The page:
Two former DCFS caseworkers facing felony charges for their mishandling of AJ Freund abuse investigations were released from jail after posting bail.
The McHenry County Sheriff’s Office announced Thursday evening that arrest warrants had been served on Carlos J. Acosta, 54, of the 500 block of Prairie Ridge Drive in Woodstock, and Andrew R. Polovin, 48, of Island Lake.
Acosta and Polovin were charged with two felony counts of endangering the life of a child and one felony count of reckless conduct, according to the sheriff’s office.
Both men were taken into custody without incident and transported to the McHenry County jail Thursday evening.
According to a bill of indictment, a grand jury charged Acosta for “not acting in good faith within his official capacity as a DCFS Child Protection Specialist and in a willful and wanton manner, knowingly caused or permitted the life or health of A.F., a minor child under the age of 18, to be endangered and said offense was a proximate cause of the death of A.F.”
The grand jury also charged Polovin for “not acting in good faith within his official capacity as a DCFS Child Protection Supervisor and in a willful and wanton manner, knowingly caused or permitted the life or health of A.F., a minor child under the age of 18, to be endangered and said offense was a proximate cause of the death of A.F.”
Acosta and Polovin were ordered held on $20,000 bonds each. Acosta posted $2,000 bail around 9:40 p.m. Thursday and Polovin posted $2,000 bail around 11:55 p.m. Thursday.
Polovin will appear in court on September 17 for an arraignment before McHenry County Judge Robert Wilbrandt and Acosta will appear on September 24 for his arraignment.
In May, a search warrant affidavit was filed by McHenry County State’s Attorney investigator Robert Diviacchi, the Northwest Herald reported.
Prosecutors were looking into filing charges against Polovin, who was a DCFS supervisor, for his handling in the case of 5-year-old Crystal Lake boy Andrew Freund Jr., who was murdered in 2019.
The search warrant was seeking the complete personnel file, training transcripts and employee evaluations of former Department of Children and Family Services (DCFS) supervisor Andrew Polovin, according to the Northwest Herald.
“From the Inspector General’s report, it is indicated that Mr. Polovin’s lack of supervisory oversight was willful and [wanton], given the nature of the injury, the explanations that had been given and rejected by police and unsupported by medical examination …” Diviacchi said in the affidavit at the time.
In December 2018, Crystal Lake police contacted DCFS, who opened an investigation into abuse allegations against AJ Freund’s mother, JoAnn Cunningham, after officers found AJ to have suspicious bruising.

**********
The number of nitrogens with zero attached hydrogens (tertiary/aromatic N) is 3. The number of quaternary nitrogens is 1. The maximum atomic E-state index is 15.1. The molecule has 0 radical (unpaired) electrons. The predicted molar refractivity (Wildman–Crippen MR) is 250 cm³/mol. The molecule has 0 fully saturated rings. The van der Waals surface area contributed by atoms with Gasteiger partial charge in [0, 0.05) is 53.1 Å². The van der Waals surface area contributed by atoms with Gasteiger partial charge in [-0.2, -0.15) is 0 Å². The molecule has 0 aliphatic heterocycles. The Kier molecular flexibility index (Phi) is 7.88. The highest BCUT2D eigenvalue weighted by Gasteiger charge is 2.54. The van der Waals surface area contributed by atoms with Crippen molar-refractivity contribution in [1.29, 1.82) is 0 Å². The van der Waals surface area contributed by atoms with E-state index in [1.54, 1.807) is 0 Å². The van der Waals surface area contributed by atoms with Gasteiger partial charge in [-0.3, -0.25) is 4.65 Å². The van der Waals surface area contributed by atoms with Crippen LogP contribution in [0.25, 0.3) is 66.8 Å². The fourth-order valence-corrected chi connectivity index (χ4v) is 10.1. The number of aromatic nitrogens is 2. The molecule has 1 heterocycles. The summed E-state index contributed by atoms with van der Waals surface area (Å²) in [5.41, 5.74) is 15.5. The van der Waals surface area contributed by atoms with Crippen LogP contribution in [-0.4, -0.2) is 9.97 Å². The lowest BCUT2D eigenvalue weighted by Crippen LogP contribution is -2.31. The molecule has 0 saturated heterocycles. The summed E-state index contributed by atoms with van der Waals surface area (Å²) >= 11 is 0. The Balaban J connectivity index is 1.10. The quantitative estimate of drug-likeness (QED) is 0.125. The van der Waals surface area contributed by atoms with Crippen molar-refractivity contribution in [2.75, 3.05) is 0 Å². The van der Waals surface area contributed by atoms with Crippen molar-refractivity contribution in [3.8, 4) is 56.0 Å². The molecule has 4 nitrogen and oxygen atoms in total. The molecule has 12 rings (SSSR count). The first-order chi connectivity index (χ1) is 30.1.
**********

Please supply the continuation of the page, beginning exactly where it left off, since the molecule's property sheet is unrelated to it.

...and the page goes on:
Polovin was the supervisor of caseworker Carlos Acosta, who was assigned to the case. They closed the case after attributing the bruising to the family dog, despite AJ telling an emergency room doctor, “Maybe someone hit me with a belt. Maybe mommy didn’t mean to hurt me.”
A federal lawsuit was filed on October 16 alleging that Acosta, who is also a McHenry County Board Member, and Polovin conducted ‘sham investigations’ and falsified reports despite clear signs that AJ was being abused before his death.
The lawsuit alleged Acosta falsified the Child Endangerment Risk Assessment Protocol and indicated that AJ’s bruise was caused by a dog, despite obvious inconsistencies with the story.
“Defendants Acosta and Polovin, ignoring DCFS Procedures and the Prime Directive of ANCRA, returned AJ right back into the claws of his abusers, who were further emboldened by the Defendants’ indifference to gear up their infliction of horrific physical and mental abuse and torture, culminating in AJ’s murder on April 15, 2019,” Attorney Peter J. Flowers said in the lawsuit at the time.
Polovin and Acosta were later fired by DCFS in December.
AJ’s parents, Andrew Freund Sr. and JoAnn Cunningham, were both charged with first-degree murder on April 24, 2019 after an almost week-long search for the child. Police found the young boy’s body buried in a shallow grave in a field near Woodstock.
Cunningham pleaded guilty to first-degree murder and is serving 35 years in the Logan Correctional Center in Lincoln, Illinois.
Records show she is expected to be released on April 24, 2054. She entered the prison with over a year of credit for time served in the McHenry County jail awaiting trial.
Andrew Freund Sr. pleaded not guilty to the murder. However, Freund’s attorney, Special Public Defender Henry Sugden, said that he was in discussions with prosecutors on a plea deal.
Sugden told McHenry County Judge Robert Wilbrandt that he thought a deal might be finalized by September 16. “I think we’ll probably have a resolution for the court at that time,” Sugden said at Freund’s most recent court hearing.